Yeah, that’s so exciting to hear you say that. The movie is about people who are tired. They had the entire time before the movie starts to get revved up and ready to go, but at the point where we’re picking up the story, they’re worn out. The life that they’ve built up for themselves has fallen away. The world is changing and they’re having trouble keeping up. I understand some people find it boring, but I wanted the film to feel slow in the best sense of the word. For me, tone and texture are so important, and they’re almost of more importance to me than the plot. I wanted this film to have the simplest story possible. I didn’t want to have anything that was complex with twists or too many surprises.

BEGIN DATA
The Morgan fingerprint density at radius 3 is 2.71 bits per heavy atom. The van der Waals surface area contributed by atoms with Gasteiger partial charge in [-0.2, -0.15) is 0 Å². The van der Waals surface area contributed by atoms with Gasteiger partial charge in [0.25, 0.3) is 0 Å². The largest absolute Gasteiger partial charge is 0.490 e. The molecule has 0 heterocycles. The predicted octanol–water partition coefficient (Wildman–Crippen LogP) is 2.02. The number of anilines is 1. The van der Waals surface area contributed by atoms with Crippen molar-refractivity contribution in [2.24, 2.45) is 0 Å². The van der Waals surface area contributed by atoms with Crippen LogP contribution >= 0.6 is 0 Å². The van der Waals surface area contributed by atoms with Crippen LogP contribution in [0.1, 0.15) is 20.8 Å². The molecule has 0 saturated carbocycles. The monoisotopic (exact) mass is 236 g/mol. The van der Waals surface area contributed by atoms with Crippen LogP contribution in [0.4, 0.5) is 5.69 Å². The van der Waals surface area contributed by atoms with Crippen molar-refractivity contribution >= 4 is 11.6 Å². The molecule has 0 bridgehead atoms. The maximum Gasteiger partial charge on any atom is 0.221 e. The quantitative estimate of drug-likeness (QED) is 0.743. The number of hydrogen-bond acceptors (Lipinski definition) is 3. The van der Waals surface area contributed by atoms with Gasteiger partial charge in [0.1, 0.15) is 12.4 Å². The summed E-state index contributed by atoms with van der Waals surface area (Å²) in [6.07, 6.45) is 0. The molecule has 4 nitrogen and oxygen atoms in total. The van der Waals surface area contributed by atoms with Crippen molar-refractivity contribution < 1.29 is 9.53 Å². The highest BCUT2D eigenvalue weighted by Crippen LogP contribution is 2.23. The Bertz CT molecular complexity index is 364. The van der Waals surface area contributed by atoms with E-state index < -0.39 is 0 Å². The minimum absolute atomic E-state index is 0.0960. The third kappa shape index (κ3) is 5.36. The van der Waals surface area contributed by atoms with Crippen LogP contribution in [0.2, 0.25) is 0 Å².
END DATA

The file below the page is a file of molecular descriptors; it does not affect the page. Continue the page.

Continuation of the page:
I wanted to tell a very simple story so that I could really luxuriate in that tone, and in that feeling of time having passed these characters by. I wanted that to be the predominate aspect of the movie, and that was exactly what we set out to do from the very beginning. At the end of the day, what we’re trying to capture is a feeling rather than tell a story. The story is important, of course, and we all cared about the characters, but we wanted to preserve that story in amber like a fossil that had been dug up. The first 15 minutes of the movie go by so fast and give you so much information that once you get through it, the whole movie slows down. We wanted to drag and stretch things out as much as we could, letting each moment breathe.